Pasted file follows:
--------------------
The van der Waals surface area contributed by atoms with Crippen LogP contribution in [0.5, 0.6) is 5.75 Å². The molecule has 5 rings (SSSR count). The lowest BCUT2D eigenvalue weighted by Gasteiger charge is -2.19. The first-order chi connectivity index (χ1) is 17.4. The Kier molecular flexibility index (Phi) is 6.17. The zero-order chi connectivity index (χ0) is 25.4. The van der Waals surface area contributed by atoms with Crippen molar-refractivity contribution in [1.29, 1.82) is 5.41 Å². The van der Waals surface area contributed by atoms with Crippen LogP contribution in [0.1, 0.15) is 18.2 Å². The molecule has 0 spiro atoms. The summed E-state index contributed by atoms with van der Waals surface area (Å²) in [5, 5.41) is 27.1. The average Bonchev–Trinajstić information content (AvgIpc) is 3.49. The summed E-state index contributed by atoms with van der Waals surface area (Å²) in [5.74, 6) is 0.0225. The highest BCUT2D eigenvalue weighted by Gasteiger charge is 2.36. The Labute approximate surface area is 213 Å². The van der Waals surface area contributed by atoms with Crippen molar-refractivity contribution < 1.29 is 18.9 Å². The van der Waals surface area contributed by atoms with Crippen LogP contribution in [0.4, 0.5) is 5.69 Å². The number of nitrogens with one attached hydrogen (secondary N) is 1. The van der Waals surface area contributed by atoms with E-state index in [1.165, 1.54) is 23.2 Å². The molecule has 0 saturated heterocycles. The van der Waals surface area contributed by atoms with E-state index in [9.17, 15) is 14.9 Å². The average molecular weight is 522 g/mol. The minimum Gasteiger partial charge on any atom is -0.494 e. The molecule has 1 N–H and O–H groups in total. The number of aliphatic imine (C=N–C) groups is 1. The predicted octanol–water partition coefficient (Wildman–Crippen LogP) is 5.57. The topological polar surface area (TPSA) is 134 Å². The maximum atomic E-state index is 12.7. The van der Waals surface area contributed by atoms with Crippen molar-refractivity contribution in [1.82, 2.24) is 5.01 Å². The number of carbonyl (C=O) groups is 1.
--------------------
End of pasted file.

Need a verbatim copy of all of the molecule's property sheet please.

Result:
The van der Waals surface area contributed by atoms with Crippen LogP contribution in [0.5, 0.6) is 5.75 Å². The molecule has 5 rings (SSSR count). The lowest BCUT2D eigenvalue weighted by Gasteiger charge is -2.19. The first-order chi connectivity index (χ1) is 17.4. The Kier molecular flexibility index (Phi) is 6.17. The zero-order chi connectivity index (χ0) is 25.4. The van der Waals surface area contributed by atoms with Crippen molar-refractivity contribution in [1.29, 1.82) is 5.41 Å². The van der Waals surface area contributed by atoms with Crippen LogP contribution in [0.1, 0.15) is 18.2 Å². The molecule has 0 spiro atoms. The summed E-state index contributed by atoms with van der Waals surface area (Å²) in [5, 5.41) is 27.1. The average Bonchev–Trinajstić information content (AvgIpc) is 3.49. The summed E-state index contributed by atoms with van der Waals surface area (Å²) in [5.74, 6) is 0.0225. The highest BCUT2D eigenvalue weighted by Gasteiger charge is 2.36. The Labute approximate surface area is 213 Å². The van der Waals surface area contributed by atoms with Crippen molar-refractivity contribution < 1.29 is 18.9 Å². The van der Waals surface area contributed by atoms with Crippen LogP contribution in [0.4, 0.5) is 5.69 Å². The number of nitrogens with one attached hydrogen (secondary N) is 1. The van der Waals surface area contributed by atoms with E-state index in [1.165, 1.54) is 23.2 Å². The molecule has 0 saturated heterocycles. The van der Waals surface area contributed by atoms with E-state index in [9.17, 15) is 14.9 Å². The average molecular weight is 522 g/mol. The minimum Gasteiger partial charge on any atom is -0.494 e. The molecule has 1 N–H and O–H groups in total. The number of aliphatic imine (C=N–C) groups is 1. The predicted octanol–water partition coefficient (Wildman–Crippen LogP) is 5.57. The topological polar surface area (TPSA) is 134 Å². The maximum atomic E-state index is 12.7. The van der Waals surface area contributed by atoms with Crippen molar-refractivity contribution in [1.82, 2.24) is 5.01 Å². The number of carbonyl (C=O) groups is 1.